But it’s not that easy. Our module also configures aspects of the underlying postgres databases: names, passwords, roles, extensions and so on.

The aws provider implements an aws.db.instance resource that defines the server infrastructure. The result of the aws_db_instanceexports attributes like host address, master username and password, and port. These values are necessary inputs for the postgresql provider so it can connect to the instance and create the database resources.

In short, my PostgreSQL database depends on the AWS db instance. Unfortunately, depends_on allows only relationships between resources, and cannot be used in my provider block.

I no longer have the aws.db.instance in the statefile, as noted above. There’s no way to specify the dependency of username, password created by theaws.db.instance to the postgresql provider. The postgresql provider fails with an obtuse error message when the postgresql provider can’t log in to the database. The workaround is to hard-code the host/user/port/password credentials in the module until the specific aws.db.instance and postgresql provider have both been applied to the terraform state file.

As it happens, many of the changes to one part of the AWS code leave the database code unable to connect. So in this iteration, I added four variables to the postgresql part of the module. I wrote code in the module for the four attributes that got values like this:

Now in my root module, to bootstrap the resource creation, I called my module like this:

(I could probably use tfvars to pass in values as well.)

With the temp settings in place, the database module can successfully connect, and import its resources, and the AWS module can import its resources, and now the state file knows about these resources again. At this point, I can remove the temporary variables from the root module.

Now, I just need to state rm then import all the “new” resources into the state. Yikes!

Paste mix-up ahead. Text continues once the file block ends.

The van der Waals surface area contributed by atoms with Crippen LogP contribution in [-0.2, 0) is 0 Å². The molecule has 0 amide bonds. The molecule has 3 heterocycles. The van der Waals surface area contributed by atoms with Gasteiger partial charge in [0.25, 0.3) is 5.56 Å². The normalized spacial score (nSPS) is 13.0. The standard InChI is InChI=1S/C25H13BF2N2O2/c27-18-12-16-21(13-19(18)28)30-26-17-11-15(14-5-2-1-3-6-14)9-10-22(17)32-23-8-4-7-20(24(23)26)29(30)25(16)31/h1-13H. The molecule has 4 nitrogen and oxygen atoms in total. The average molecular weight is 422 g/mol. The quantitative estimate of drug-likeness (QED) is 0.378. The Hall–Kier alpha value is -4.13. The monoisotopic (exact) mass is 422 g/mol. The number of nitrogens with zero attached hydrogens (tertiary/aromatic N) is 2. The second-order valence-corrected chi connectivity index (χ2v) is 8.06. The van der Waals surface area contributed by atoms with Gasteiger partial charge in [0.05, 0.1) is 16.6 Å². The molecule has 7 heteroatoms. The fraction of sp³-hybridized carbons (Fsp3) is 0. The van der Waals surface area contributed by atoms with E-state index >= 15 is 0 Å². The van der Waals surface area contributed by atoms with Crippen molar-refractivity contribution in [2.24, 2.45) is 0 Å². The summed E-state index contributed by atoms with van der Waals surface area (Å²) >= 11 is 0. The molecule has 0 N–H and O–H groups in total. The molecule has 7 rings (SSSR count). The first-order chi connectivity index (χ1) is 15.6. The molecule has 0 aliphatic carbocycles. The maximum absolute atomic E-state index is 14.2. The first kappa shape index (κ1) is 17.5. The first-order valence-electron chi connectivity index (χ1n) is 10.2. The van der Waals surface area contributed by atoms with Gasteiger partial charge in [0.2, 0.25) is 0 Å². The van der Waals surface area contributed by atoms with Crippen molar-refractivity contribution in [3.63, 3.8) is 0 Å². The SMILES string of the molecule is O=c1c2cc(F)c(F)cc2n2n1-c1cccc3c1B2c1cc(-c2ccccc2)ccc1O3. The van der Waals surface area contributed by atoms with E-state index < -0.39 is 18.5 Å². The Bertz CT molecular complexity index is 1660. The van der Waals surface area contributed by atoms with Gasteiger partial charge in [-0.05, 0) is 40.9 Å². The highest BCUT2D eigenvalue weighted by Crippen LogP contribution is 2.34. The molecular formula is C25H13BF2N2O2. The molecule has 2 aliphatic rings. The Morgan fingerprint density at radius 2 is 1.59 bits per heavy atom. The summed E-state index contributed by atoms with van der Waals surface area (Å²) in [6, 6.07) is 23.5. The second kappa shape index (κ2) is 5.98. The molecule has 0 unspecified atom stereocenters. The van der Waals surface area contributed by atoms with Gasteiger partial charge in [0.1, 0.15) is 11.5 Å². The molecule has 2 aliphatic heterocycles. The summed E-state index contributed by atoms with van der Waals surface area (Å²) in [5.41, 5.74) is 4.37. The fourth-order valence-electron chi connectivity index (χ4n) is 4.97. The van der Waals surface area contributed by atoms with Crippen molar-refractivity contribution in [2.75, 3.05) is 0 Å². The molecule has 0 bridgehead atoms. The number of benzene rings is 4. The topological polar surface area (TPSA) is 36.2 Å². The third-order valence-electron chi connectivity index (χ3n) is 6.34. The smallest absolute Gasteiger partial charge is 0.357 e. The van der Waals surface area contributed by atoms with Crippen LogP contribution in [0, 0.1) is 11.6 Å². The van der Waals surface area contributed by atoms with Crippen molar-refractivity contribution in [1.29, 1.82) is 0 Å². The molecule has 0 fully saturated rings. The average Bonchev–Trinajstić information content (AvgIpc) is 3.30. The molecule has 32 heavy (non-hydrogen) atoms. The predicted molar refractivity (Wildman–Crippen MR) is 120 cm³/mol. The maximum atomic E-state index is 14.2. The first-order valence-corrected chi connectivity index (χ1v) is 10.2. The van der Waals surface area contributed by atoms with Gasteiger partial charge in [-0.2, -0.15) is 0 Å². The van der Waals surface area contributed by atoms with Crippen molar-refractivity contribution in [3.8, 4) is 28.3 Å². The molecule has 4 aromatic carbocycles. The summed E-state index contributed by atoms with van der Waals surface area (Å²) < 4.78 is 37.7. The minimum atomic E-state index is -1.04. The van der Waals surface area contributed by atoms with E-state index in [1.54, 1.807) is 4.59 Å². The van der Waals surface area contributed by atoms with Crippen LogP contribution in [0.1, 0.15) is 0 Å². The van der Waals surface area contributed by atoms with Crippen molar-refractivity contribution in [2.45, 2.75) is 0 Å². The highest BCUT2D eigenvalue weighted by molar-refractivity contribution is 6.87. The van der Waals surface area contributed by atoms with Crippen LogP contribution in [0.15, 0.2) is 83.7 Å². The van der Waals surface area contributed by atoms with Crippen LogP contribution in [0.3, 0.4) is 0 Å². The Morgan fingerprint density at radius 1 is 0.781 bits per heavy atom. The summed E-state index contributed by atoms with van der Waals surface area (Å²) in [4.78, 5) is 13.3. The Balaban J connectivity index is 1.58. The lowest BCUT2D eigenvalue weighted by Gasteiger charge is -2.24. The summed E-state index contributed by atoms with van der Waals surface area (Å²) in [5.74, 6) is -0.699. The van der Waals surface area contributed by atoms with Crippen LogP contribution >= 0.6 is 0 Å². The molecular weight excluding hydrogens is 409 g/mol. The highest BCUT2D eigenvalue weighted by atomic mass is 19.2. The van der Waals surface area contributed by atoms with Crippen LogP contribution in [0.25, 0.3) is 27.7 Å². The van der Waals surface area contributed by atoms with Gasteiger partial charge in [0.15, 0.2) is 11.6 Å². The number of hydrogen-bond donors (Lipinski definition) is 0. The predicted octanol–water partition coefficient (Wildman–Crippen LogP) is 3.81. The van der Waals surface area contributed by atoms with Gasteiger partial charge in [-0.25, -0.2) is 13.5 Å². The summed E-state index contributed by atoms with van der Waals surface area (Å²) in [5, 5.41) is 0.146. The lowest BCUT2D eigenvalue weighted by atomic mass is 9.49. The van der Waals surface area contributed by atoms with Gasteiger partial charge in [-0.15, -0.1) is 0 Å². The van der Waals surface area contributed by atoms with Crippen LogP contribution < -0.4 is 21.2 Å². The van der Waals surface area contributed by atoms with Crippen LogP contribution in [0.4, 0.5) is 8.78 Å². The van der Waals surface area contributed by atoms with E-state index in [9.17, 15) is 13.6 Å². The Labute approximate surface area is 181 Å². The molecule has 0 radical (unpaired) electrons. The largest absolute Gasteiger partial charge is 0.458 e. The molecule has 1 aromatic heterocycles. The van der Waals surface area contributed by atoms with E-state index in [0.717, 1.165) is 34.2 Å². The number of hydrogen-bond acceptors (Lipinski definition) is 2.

All of this is work I have done locally on my laptop. In order to get to the point that I can check in the updates to the calling module, I need to apply changes to the terraform state. Our CI system is sophisticated, but there’s no easy way for me to provide tf.var files that contain the temporary host/user/port/password set. So I apply locally.

And now, our shared state file exists, but the code in production is behind. I need to get my PR approved, run the CI system to run the plan, then apply and then check in the code. To make this work, turnaround on PRs needs to be very quick!

(An important change we made: because we tag the module directory when we are done with features we can be confident that old modules that haven’t had new databases will continue to work.)

But in any case, having a single developer (me!) applying changes directly to production and then urgently requesting approval for a PR is just not how proper development flows should work. I wonder if there are patterns of using development state files?

Refactor and Use Remote State

As we have understood the dependency between the two parts of our database system: the server, and the underlying database, it’s clear that we should have two separate modules: the code to manage the AWS Db Cluster and AWS Db Instances, then another to manage the PostgreSQL modifications. We should create outputs in the AWS Db Module that can be referenced by the PostgreSQL module.

And I’ll do that. And the new move functionality will be awesome.

But this still doesn’t address the fact that I had to jump through many different hoops just to get the new state of reality aligned with the terraform state file.

Oh well. Still better than managing infra by hand!

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Tom Harrison

Tom Harrison

30 Years of Developing Software, 20 Years of Being a Parent, 10 Years of Being Old. (Effective: 2020)